Bell Curve The Law Talking Guy Raised by Republicans U.S. West
Well, he's kind of had it in for me ever since I accidentally ran over his dog. Actually, replace "accidentally" with "repeatedly," and replace "dog" with "son."

Sunday, August 13, 2006

Long-Term Investments for Homeland Security

In a comment on an earlier post ("Where do we go from here?") Chris suggested that the real path to security is through longer term investments. He listed six ideas, of which three are consenus issues on this blog (more funding for education, health, and development of alternative energy sources); but I wanted to bring the other three to the fore because they are more controversial (I have quoted them verbatim but relabeled them with letters):

A. Drastically shorten all patent terms (stimulate competition and markets)
B. Subsidize the development of next generation infrastructure (fiber, true broadband, etc) ala the Federal highway system and rural electrification project
C. Tax more progressively - breaks to the top 0.01% aren't getting us anywhere.

These ideas might lead to good proposals for the Democrats to champion, and to that end I have a few questions for the Citizens about them. First, regarding proposal A, do the Citizens agree that shortening patent terms would stimulate competition? But might it also discourge innovation by reducing profitability? How do current patent terms compare with historical patent practice, and to what extent do patent protections apply internationally? (Does the recent collapse of the Doha round relate here?) Should the pharmaceutical industry be treated differently than others when it comes to generic versions of lifesaving drugs? Also, I understand that copyright terms seem to keep lengthening in the US--are copyrights and patents becoming harder to distinguish with the "information age" convergence of intellectual property and new technology? [my quick opinion: I am skeptical that shortening patent terms would be wise]

Second, regarding the "subsidization" of the next generation infrastructure... would this promote the common good, or merely wind up as tax breaks for already wealthy telecommunications companies? Would it require more regulation, and would that be a good or bad thing? Does "net neutrality" figure into this? What would be the best way for the government to encourage improved infrastructure (if it is the government's business at all) and where does this rank in priority with other public infrastructure investment opportunities (e.g. better roads)? [my quick opinion: I am inclined to let the market handle this for now]

Third, how "progressive" is our tax structure now, historically speaking and compared to other countries? There are a lot of anecdotes out there (e.g. confiscatory tax policies in Scandinavia) but does anyone have real data? We have discussed inequality of wealth before--is this something that could (or should) be addressed via tax structure? Is the corporate income tax messed up compared to the individual income tax? Would tax simplification be a way to make taxes more progressive, or would it inevitably make it regressive? What about the estate tax, or capital gains tax rates? Is there some better way of doing all this? [my quick opinion: I dislike use of the tax code for social engineering, and there are certainly a lot of loopholes or contingencies I would, therefore, remove--but I am not convinced that we ought to make the tax structure more progressive than it already is.]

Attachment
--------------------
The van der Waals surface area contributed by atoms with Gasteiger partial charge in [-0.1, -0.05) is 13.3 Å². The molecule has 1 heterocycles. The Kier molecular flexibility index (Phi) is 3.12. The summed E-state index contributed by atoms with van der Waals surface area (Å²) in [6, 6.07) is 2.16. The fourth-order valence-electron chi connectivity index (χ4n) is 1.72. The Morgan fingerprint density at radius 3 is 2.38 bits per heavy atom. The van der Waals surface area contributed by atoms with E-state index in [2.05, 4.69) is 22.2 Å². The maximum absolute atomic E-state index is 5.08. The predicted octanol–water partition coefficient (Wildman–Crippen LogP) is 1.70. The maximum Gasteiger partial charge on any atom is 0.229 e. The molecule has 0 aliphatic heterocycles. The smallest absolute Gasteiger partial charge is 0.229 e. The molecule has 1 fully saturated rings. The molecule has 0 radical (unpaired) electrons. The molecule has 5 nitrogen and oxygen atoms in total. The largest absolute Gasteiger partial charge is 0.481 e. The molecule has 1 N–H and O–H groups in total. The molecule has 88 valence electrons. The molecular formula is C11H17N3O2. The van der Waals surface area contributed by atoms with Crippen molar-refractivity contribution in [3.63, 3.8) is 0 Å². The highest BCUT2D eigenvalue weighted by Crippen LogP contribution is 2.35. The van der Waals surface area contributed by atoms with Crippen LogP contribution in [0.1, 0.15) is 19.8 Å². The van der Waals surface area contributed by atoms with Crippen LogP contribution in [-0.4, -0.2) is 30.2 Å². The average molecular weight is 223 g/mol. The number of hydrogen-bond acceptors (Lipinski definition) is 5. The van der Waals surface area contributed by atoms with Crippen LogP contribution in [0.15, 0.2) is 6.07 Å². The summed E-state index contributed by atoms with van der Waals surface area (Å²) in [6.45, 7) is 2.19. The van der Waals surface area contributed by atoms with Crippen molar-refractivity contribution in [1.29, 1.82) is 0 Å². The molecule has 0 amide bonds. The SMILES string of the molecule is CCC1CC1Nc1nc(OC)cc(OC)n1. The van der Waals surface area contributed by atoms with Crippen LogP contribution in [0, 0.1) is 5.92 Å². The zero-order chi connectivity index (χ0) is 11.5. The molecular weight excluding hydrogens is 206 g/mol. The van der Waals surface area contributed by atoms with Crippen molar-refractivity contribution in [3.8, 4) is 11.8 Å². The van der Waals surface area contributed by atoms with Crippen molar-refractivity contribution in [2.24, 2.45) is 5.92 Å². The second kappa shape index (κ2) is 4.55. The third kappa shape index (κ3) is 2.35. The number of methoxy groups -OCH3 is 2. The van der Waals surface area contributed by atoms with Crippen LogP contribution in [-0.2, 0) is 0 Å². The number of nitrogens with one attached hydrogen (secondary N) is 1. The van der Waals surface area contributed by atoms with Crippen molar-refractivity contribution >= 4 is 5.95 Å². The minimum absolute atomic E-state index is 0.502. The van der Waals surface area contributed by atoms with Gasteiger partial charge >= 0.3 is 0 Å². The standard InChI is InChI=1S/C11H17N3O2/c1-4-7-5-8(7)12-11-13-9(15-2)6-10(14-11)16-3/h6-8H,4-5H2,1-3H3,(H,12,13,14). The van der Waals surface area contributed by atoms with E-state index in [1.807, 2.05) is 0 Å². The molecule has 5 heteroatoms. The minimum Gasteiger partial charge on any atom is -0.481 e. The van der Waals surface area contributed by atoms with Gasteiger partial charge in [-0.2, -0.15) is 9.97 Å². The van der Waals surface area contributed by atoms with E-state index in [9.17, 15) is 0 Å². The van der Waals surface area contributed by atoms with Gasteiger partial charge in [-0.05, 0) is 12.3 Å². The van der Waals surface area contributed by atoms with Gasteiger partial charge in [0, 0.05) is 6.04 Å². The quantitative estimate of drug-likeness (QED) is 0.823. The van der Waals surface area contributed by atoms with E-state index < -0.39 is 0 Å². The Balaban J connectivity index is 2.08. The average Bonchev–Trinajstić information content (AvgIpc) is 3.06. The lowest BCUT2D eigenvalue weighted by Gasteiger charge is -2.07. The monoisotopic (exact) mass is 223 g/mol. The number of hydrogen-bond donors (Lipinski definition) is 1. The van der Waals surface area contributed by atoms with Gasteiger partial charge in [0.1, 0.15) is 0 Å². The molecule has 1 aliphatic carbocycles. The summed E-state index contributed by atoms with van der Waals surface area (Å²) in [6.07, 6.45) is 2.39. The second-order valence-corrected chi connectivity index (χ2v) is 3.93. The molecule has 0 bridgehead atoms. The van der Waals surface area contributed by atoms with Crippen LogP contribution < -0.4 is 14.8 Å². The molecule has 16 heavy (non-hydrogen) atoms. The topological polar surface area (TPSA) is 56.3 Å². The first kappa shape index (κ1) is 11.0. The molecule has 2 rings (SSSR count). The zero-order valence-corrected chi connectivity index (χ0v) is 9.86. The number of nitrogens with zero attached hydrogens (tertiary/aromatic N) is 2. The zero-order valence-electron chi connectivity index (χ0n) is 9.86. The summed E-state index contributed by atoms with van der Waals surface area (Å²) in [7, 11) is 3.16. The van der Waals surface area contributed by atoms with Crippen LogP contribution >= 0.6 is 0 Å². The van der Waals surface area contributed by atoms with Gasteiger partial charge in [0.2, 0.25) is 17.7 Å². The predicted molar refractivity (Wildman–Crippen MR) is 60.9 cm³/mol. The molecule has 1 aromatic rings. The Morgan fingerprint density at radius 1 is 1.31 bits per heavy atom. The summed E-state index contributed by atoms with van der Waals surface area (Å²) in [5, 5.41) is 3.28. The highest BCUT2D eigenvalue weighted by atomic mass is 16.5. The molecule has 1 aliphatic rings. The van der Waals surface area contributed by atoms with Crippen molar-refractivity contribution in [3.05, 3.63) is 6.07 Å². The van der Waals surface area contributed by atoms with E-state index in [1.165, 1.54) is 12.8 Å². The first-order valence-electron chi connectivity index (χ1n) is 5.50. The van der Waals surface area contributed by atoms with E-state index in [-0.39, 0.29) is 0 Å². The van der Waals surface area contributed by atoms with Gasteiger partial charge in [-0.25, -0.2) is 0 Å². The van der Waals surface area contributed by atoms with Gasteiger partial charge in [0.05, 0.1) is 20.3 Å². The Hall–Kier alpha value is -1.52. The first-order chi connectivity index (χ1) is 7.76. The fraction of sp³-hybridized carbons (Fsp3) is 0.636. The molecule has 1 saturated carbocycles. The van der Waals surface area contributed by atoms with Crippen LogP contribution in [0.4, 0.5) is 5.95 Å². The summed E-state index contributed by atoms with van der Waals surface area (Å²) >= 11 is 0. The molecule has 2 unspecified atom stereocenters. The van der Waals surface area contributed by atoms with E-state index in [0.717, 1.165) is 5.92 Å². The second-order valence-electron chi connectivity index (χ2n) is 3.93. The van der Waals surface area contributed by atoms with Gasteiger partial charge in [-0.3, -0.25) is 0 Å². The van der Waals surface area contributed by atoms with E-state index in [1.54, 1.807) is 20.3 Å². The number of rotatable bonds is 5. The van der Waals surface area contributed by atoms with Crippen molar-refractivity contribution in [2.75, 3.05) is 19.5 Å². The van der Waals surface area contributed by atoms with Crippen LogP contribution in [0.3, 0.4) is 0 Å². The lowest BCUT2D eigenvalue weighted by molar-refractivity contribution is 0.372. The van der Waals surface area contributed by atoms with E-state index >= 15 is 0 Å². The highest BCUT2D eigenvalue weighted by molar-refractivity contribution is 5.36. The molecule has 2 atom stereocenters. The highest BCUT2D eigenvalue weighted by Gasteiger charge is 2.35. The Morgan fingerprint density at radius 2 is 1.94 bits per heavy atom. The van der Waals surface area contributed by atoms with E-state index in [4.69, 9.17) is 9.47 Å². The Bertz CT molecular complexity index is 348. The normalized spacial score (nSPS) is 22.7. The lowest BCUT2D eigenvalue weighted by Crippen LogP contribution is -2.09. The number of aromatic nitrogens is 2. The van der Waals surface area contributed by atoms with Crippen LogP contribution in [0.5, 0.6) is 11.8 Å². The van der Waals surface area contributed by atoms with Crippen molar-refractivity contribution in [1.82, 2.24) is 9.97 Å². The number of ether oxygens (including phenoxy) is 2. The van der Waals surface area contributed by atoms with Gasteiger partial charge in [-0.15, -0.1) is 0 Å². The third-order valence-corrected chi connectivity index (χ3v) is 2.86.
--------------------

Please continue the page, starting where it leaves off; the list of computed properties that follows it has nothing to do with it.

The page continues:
Anonymous said...

OK, I found some stuff on taxes. Here is a NYT story about corporate taxes  that shows that the US in the low end of the range in terms of corporate taxes as a share of GDP. The high percentage of corporate taxes as a share of total taxation is probably due the exceptionally low level of other forms of taxation in the US.

Here is an MSNBC story that has a nice little chart on personal income tax burdens. Three things jumped out at me: 1) The US tax burden is the lowest of all industrialized countries 2) There is considerable variation in tax burdens for the so called "confiscatory" Scandinavians (and no Scandinavian country has as high a tax burden as France) 3) Getting married as having kids is worth A LOT of money (opposing gay marriage then has a serious punative financial dimension to its general bigotry)

Sorry but that tax stuff doesn't specifically address the progressivity issue. Here is a Washington Post article that talks about progressivity a bit.

I'm not sold on the patent sunsetting but I just don't know much about it. I could be convinced.

Spending on infrastructure projects is a long time Democratic priority (as is progressive taxation). 

// posted by Raised By Republicans

Anonymous said...

Your instincts are right about letting the market handle it. There's a good New York Times  story about Verizon spending a lot of its own money to lay high-bandwidth fire all around the country. A pretty massive undertaking.

As for your question about whether net neutrality figures in, it's a debate I'm involved in, and I'd say it really doesn't, at least not how you might think. If it's subsidies to corporations you're worried about, and I'd agree that's a huge problem, the Senate Democrats (Wyden especially) would actually be giving Google a subsidy by blocking the telecom firms from creating a new charge for their QoS packet prioritization.  

// posted by LookMaNoHands

Anonymous said...

Just a thouhgt on subsidizing infrastructure:

Don't we already do it? I mean if the government wants to build say a new road, they put out an RFP and wait for contractors to line up. Look at what is happening in Louisiana. Government investment always goes back to businesses. So in the end, it is always the market doing it. The government is just a big customer in the market.


// posted by USwest